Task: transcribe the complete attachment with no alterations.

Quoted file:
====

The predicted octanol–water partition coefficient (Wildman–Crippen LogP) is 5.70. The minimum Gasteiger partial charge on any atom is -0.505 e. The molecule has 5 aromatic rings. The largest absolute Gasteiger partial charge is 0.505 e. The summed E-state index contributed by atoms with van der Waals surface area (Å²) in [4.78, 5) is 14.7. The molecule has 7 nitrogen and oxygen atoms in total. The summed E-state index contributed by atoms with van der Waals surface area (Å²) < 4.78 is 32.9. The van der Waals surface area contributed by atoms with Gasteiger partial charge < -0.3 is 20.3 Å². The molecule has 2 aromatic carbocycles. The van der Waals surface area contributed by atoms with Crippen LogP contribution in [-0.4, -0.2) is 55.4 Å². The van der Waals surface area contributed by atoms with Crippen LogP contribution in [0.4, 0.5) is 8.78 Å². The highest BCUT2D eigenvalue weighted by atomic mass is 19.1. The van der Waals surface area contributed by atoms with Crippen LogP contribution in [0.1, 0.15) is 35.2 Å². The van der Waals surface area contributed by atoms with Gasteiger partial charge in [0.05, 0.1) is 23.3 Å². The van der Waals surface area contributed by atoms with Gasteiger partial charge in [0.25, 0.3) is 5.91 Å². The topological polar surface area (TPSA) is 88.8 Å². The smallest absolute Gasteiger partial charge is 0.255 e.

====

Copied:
The predicted octanol–water partition coefficient (Wildman–Crippen LogP) is 5.70. The minimum Gasteiger partial charge on any atom is -0.505 e. The molecule has 5 aromatic rings. The largest absolute Gasteiger partial charge is 0.505 e. The summed E-state index contributed by atoms with van der Waals surface area (Å²) in [4.78, 5) is 14.7. The molecule has 7 nitrogen and oxygen atoms in total. The summed E-state index contributed by atoms with van der Waals surface area (Å²) < 4.78 is 32.9. The van der Waals surface area contributed by atoms with Gasteiger partial charge < -0.3 is 20.3 Å². The molecule has 2 aromatic carbocycles. The van der Waals surface area contributed by atoms with Crippen LogP contribution in [-0.4, -0.2) is 55.4 Å². The van der Waals surface area contributed by atoms with Crippen LogP contribution in [0.4, 0.5) is 8.78 Å². The highest BCUT2D eigenvalue weighted by atomic mass is 19.1. The van der Waals surface area contributed by atoms with Crippen LogP contribution in [0.1, 0.15) is 35.2 Å². The van der Waals surface area contributed by atoms with Gasteiger partial charge in [0.05, 0.1) is 23.3 Å². The van der Waals surface area contributed by atoms with Gasteiger partial charge in [0.25, 0.3) is 5.91 Å². The topological polar surface area (TPSA) is 88.8 Å². The smallest absolute Gasteiger partial charge is 0.255 e.